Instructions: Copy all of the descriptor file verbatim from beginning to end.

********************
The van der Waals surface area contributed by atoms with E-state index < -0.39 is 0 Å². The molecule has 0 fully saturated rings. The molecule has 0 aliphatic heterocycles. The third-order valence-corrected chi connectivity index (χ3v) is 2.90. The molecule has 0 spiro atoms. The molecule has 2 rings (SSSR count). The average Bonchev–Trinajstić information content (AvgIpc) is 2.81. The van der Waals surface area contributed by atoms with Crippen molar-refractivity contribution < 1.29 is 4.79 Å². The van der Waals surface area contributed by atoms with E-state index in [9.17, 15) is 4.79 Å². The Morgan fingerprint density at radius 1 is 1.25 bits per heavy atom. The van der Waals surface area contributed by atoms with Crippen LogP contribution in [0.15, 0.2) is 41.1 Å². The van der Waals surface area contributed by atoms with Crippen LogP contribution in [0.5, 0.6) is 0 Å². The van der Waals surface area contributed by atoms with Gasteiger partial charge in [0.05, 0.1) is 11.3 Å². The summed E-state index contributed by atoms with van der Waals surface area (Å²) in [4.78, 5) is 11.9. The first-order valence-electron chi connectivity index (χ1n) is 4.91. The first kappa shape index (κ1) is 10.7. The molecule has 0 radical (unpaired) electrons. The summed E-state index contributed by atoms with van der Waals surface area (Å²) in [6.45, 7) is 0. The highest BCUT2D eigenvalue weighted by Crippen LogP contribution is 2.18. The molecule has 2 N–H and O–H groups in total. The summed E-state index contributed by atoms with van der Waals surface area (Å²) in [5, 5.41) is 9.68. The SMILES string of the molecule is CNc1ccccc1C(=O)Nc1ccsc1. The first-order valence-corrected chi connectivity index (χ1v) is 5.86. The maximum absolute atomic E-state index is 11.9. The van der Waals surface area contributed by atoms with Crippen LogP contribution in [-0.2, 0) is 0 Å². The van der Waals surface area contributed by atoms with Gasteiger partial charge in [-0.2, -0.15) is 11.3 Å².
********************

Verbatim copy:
The van der Waals surface area contributed by atoms with E-state index < -0.39 is 0 Å². The molecule has 0 fully saturated rings. The molecule has 0 aliphatic heterocycles. The third-order valence-corrected chi connectivity index (χ3v) is 2.90. The molecule has 0 spiro atoms. The molecule has 2 rings (SSSR count). The average Bonchev–Trinajstić information content (AvgIpc) is 2.81. The van der Waals surface area contributed by atoms with Crippen molar-refractivity contribution < 1.29 is 4.79 Å². The van der Waals surface area contributed by atoms with E-state index in [9.17, 15) is 4.79 Å². The Morgan fingerprint density at radius 1 is 1.25 bits per heavy atom. The van der Waals surface area contributed by atoms with Crippen LogP contribution in [0.15, 0.2) is 41.1 Å². The van der Waals surface area contributed by atoms with Crippen LogP contribution in [0.5, 0.6) is 0 Å². The van der Waals surface area contributed by atoms with Gasteiger partial charge in [0.05, 0.1) is 11.3 Å². The summed E-state index contributed by atoms with van der Waals surface area (Å²) in [4.78, 5) is 11.9. The first-order valence-electron chi connectivity index (χ1n) is 4.91. The first kappa shape index (κ1) is 10.7. The molecule has 0 radical (unpaired) electrons. The summed E-state index contributed by atoms with van der Waals surface area (Å²) in [6.45, 7) is 0. The highest BCUT2D eigenvalue weighted by Crippen LogP contribution is 2.18. The molecule has 2 N–H and O–H groups in total. The summed E-state index contributed by atoms with van der Waals surface area (Å²) in [5, 5.41) is 9.68. The SMILES string of the molecule is CNc1ccccc1C(=O)Nc1ccsc1. The first-order valence-corrected chi connectivity index (χ1v) is 5.86. The maximum absolute atomic E-state index is 11.9. The van der Waals surface area contributed by atoms with Crippen LogP contribution in [-0.2, 0) is 0 Å². The van der Waals surface area contributed by atoms with Gasteiger partial charge in [-0.2, -0.15) is 11.3 Å².